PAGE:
Bush’s ‘balanced’ budget forgets environment, again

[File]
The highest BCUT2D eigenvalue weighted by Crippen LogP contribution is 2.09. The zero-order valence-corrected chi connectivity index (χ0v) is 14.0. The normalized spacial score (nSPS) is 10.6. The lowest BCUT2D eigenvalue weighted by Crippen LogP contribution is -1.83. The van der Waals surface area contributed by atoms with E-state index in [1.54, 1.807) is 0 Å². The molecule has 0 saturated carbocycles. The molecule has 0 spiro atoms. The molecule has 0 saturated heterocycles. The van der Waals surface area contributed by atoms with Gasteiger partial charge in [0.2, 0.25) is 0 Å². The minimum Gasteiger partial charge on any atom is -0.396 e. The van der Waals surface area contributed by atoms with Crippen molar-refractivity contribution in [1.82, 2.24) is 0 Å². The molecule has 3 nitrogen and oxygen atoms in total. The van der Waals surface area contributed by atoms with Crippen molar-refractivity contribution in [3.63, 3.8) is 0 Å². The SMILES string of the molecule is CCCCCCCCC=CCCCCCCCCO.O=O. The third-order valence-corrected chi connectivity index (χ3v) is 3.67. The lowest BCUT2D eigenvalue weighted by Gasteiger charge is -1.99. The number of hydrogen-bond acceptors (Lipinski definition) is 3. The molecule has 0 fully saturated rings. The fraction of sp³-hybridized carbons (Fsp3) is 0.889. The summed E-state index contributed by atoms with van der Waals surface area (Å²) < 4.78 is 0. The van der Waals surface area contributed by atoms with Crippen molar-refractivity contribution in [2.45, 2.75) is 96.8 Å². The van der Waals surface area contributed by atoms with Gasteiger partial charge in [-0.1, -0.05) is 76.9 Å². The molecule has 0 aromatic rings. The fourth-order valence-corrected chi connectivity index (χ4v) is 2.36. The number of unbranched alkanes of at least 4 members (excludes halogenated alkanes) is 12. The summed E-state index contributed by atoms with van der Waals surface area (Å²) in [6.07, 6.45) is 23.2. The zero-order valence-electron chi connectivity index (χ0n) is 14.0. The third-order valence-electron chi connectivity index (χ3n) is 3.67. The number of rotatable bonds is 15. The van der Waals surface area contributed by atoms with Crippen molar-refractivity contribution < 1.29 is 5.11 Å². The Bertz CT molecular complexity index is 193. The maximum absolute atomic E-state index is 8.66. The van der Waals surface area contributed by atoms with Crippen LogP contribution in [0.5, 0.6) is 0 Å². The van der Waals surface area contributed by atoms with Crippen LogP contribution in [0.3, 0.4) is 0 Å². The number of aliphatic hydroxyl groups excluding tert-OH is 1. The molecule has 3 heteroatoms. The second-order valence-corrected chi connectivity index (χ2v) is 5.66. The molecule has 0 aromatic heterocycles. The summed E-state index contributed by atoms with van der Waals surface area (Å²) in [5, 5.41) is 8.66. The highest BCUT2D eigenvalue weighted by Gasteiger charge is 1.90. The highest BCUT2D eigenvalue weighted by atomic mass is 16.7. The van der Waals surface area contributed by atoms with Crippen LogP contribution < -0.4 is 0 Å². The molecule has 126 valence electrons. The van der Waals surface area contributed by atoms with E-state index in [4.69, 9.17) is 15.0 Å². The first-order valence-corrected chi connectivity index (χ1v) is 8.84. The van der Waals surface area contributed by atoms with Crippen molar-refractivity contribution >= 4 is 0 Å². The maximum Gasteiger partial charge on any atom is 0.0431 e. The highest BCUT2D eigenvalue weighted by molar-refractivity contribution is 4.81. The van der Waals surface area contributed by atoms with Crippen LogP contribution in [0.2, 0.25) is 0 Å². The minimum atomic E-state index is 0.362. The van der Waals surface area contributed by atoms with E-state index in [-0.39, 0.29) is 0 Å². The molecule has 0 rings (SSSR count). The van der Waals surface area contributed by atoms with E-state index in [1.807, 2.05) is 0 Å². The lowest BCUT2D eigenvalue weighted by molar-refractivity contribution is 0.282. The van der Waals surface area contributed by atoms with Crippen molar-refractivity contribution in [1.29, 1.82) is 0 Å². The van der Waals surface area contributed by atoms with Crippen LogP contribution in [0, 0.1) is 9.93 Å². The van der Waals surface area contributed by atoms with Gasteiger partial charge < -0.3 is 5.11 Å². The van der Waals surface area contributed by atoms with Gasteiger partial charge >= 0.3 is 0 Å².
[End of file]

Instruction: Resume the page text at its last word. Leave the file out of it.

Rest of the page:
The 2008 federal budget proposed this week smells both of “here we go again” domestic policy and blatant contradictions to the State of the Union speech President Bush gave just weeks ago.In summary, for the second year in a row, our president is proposing the sale of public lands to fund education which, as we wrote a year ago, badly misses the point. Both are in dire need of help, not more enemies.While Bush is proposing an increase in funding of national parks – a $5.14 million boost in Colorado alone – the potential of more land sales are much larger threats to Summit County’s national forest land, which lost more than 100 acres in last year’s “land for books” sale. And, with oil and gas giants leasing thousands of acres of BLM land in Western Colorado, our public land is being attacked statewide by both public and private interests, a scary thought to those of us who live in rural Colorado to avoid messy overdevelopment.The other proposed jaw-dropper is the funding cut for the National Renewable Energy Laboratory, which prompted Colorado Democratic Rep. Mark Udall to call the president himself, “all talk.” At the same time, Bush proposed a 38 percent increase in nuclear energy funding, which is already proven to be a poisonous, antiquated industry compared with wind, solar and biomass technologies. Frankly, this makes no sense if the president is serious about ending our dependence on fossil fuels anytime soon.In this budget, Bush stuck to the bottom line, promising a balanced budget in five years without raising taxes. We don’t think this is accurate, nor plausible, based on what he has outlined. Certainly, selling our public land and cutting renewable energy studies is a significant tax, whether we call a “tax” or not.
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